[00:29:55] Now, I know of an example of a woman who seems to me revealed this media paranoia. She’d seen all these things on television, movies and so on, and somebody robbed her house. It wasn’t a very bad robbery, but it was a robbery. When it’s your house, it’s a bad robbery, I guess. And what did she do? Well, she bought a lot of extra locks and put in a burglar alarm system, and then she decided, well, that wasn’t enough. So she had a high chain fence built around her house, and then she bought a big dog, and then she put a lock on the chain fence and wondered why her friends never visited anymore.
[00:30:31] And that illustrates the kind of thing I’m talking about. There are problems out there. There are dangers out there, and they’re quite threatening in some ways, but they’re not threatening in that particular way … To get locked in and making our own life a kind of a mental prison. It is simply no constructive way to handle it.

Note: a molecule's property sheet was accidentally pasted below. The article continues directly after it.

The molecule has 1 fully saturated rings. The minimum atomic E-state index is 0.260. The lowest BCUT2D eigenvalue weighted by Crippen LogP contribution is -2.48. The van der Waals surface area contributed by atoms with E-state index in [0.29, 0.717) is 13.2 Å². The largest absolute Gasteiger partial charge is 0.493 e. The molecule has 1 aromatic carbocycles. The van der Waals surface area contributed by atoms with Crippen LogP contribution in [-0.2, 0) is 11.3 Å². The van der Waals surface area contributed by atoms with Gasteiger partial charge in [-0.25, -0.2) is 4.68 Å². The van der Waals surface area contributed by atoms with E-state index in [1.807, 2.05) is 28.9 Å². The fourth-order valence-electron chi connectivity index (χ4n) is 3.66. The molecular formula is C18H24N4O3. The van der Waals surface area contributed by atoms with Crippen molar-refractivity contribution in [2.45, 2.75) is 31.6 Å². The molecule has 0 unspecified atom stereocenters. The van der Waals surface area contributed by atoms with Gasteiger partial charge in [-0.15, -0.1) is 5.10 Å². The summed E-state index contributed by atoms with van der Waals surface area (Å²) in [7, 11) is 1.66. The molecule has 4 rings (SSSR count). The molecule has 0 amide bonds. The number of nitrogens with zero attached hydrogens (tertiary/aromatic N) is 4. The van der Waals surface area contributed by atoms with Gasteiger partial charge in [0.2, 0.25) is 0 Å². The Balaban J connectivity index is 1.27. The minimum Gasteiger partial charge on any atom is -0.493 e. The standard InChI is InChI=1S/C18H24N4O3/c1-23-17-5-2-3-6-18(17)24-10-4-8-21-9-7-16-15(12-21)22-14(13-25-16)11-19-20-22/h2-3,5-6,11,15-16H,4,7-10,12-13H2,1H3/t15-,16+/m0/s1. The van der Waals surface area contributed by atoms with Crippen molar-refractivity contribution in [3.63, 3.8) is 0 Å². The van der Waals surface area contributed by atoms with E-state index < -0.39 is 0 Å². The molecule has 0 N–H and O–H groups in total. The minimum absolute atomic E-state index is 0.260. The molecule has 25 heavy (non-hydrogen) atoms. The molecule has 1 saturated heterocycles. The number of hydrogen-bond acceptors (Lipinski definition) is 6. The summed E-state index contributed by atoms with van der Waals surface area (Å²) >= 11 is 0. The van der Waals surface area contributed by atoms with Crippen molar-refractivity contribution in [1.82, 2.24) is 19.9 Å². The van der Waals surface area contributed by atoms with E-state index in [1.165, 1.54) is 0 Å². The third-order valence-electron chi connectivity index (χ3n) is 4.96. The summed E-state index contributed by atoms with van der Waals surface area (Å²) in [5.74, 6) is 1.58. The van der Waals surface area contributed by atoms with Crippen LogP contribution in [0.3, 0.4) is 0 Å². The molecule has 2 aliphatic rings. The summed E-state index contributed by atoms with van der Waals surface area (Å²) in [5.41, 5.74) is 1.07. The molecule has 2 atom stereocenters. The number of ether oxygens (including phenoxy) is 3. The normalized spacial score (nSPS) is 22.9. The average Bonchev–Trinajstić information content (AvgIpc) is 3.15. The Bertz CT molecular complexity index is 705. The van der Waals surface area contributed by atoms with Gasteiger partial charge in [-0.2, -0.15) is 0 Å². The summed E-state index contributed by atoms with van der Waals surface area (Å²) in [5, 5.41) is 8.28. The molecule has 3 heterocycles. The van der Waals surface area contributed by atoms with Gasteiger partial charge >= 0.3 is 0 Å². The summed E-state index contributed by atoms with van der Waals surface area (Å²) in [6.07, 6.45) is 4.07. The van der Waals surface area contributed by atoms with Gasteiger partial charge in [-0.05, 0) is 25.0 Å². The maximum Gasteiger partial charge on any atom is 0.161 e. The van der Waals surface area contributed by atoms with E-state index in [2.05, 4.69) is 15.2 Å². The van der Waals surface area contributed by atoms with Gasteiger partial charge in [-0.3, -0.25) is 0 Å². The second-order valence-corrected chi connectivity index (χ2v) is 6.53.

[00:30:52] And then also, I think the one of the problems, especially for children, I think the sheer amount of violence they’re seeing on television, reading about in comic books and in other ways, is giving them a false picture of the world. That these things are leading them to think of the world as more violent than it really is. Or you might even say their perceptions are being distorted severely enough by what they’re seeing, by what they’re hearing, that they begin to view the world in a kinky way as though the world is violent and it can only have violent solutions to its problems.